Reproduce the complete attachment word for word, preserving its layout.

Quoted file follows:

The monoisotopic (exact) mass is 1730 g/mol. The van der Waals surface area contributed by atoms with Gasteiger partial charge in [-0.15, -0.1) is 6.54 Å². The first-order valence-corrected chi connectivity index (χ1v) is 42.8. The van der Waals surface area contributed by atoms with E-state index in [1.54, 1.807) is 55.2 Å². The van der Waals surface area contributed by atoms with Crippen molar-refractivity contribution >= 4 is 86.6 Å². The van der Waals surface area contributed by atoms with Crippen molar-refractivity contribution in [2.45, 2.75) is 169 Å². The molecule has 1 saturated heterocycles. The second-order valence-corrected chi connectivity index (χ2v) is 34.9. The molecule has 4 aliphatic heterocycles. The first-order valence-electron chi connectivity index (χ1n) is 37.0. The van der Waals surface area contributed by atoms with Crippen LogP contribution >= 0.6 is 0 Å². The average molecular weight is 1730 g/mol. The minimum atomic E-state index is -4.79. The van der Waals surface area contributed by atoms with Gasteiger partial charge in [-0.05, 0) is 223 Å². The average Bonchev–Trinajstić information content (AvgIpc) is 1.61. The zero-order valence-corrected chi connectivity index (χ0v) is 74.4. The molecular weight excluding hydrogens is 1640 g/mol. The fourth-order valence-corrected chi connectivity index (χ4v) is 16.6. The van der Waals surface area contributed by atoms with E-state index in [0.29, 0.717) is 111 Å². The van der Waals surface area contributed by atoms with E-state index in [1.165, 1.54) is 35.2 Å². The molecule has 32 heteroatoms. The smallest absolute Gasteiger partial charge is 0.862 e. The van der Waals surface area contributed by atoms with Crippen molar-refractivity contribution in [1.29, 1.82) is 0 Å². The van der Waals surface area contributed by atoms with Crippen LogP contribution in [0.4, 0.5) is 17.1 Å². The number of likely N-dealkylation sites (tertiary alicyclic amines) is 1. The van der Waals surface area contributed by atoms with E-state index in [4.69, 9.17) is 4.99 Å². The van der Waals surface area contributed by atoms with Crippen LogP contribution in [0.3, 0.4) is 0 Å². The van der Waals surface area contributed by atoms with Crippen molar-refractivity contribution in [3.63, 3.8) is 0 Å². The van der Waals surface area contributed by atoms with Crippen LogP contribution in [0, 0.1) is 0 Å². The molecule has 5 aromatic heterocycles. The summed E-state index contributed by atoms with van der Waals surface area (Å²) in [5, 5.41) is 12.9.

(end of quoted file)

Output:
The monoisotopic (exact) mass is 1730 g/mol. The van der Waals surface area contributed by atoms with Gasteiger partial charge in [-0.15, -0.1) is 6.54 Å². The first-order valence-corrected chi connectivity index (χ1v) is 42.8. The van der Waals surface area contributed by atoms with E-state index in [1.54, 1.807) is 55.2 Å². The van der Waals surface area contributed by atoms with Crippen molar-refractivity contribution >= 4 is 86.6 Å². The van der Waals surface area contributed by atoms with Crippen molar-refractivity contribution in [2.45, 2.75) is 169 Å². The molecule has 1 saturated heterocycles. The second-order valence-corrected chi connectivity index (χ2v) is 34.9. The molecule has 4 aliphatic heterocycles. The first-order valence-electron chi connectivity index (χ1n) is 37.0. The van der Waals surface area contributed by atoms with Crippen LogP contribution >= 0.6 is 0 Å². The average molecular weight is 1730 g/mol. The minimum atomic E-state index is -4.79. The van der Waals surface area contributed by atoms with Gasteiger partial charge in [-0.05, 0) is 223 Å². The average Bonchev–Trinajstić information content (AvgIpc) is 1.61. The zero-order valence-corrected chi connectivity index (χ0v) is 74.4. The molecular weight excluding hydrogens is 1640 g/mol. The fourth-order valence-corrected chi connectivity index (χ4v) is 16.6. The van der Waals surface area contributed by atoms with E-state index in [0.29, 0.717) is 111 Å². The van der Waals surface area contributed by atoms with E-state index in [1.165, 1.54) is 35.2 Å². The molecule has 32 heteroatoms. The smallest absolute Gasteiger partial charge is 0.862 e. The van der Waals surface area contributed by atoms with Crippen molar-refractivity contribution in [1.29, 1.82) is 0 Å². The van der Waals surface area contributed by atoms with Crippen LogP contribution in [0.4, 0.5) is 17.1 Å². The number of likely N-dealkylation sites (tertiary alicyclic amines) is 1. The van der Waals surface area contributed by atoms with E-state index in [4.69, 9.17) is 4.99 Å². The van der Waals surface area contributed by atoms with Crippen LogP contribution in [0.3, 0.4) is 0 Å². The van der Waals surface area contributed by atoms with Crippen molar-refractivity contribution in [3.63, 3.8) is 0 Å². The van der Waals surface area contributed by atoms with Crippen LogP contribution in [0, 0.1) is 0 Å². The molecule has 5 aromatic heterocycles. The summed E-state index contributed by atoms with van der Waals surface area (Å²) in [5, 5.41) is 12.9.